Eddie Marsan leads calls to Free Nigerian humanist at High Commission

Today, protesters gathered together outside the Nigerian High Commission, sparked by the recent sentencing of the President of the Nigerian Humanist Association Mubarak Bala to 24 years in prison. Eddie Marsan read out devastating testimony from Mubarak about his treatment by authorities even prior to his arrest. The protest, organised by Humanists UK, also coincided with the two year anniversary of Bala’s arrest. The demands on Nigerian authorities were two-fold: overturn Bala’s sentence and repeal all blasphemy laws in Nigeria.

Following the protest, Humanists UK is asking its members, supporters, and the general public to write to their MP to raise awareness of his case and to urge the UK Government to act.

Bala was sentenced to 24 years’ imprisonment for posting ‘blasphemous’ content on Facebook after an unfair trial: it was repeatedly delayed and the charges against him were duplicated. Procedural irregularities have been rife since his arrest two years ago. Bala remained incarcerated without charge for well over a year. He was denied access to his lawyers and family for an extended period. He was denied medical attention. And the Abuja High Court’s ruling that he be released on bail was ignored by Kano State authorities. Not only that, but his case exemplifies the need to abolish blasphemy laws, which intrinsically contravene the right to freedom of religion or belief.

Eddie Marsan, actor and Patron of Humanists UK, presented the heartbreaking and powerful testimony that Bala submitted to the UK Foreign Affairs Committee’s inquiry into Freedom of Religion or Belief in 2019. The testimony describes how Bala came to realise that he is a humanist, and how he was ostracised by his family and friends because of it. He describes how he was threatened by Boko Haram but had no protection from the Nigerian Government, and how his application for a UK visa was rejected. His testimony goes on to describe how he and others formed a Nigerian humanist community that supported each other and led others in Africa to organise and develop a stronger voice demanding  human rights for all. That, of course, all took a devastating turn when Mubarak was arrested months later.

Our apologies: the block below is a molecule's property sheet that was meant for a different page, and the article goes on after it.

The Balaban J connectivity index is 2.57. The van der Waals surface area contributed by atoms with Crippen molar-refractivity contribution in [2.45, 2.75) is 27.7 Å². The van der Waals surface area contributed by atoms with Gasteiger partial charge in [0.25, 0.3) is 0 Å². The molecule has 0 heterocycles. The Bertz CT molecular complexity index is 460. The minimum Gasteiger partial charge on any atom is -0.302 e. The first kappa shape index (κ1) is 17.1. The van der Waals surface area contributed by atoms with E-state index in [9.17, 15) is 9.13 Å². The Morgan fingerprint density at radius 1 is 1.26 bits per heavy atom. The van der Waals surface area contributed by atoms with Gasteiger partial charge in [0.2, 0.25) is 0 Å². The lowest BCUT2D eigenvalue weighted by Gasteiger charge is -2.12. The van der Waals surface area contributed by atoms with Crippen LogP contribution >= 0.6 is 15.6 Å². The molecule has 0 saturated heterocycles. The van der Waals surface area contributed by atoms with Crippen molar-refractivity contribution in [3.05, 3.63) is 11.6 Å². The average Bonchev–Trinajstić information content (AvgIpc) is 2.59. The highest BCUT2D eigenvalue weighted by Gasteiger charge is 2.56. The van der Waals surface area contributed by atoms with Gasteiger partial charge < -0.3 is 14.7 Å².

Andrew Copson, Chief Executive of Humanists UK, also addressed the crowd. He said:

‘Mubarak’s sentence is a devastating blow to the whole Nigerian humanist community. No-one should be imprisoned simply for expressing humanist beliefs, much less be sentenced to 24 years. We urge the Nigerian authorities to free Mubarak Bala without delay.’

The speeches closed with a comment from Clive Aruede of the Association of Black Humanists, who is from Nigeria. He questioned how such a cosmopolitan country could behave in such an uncivilised way. He called on Nigeria to uphold freedom of belief, thought, and expression.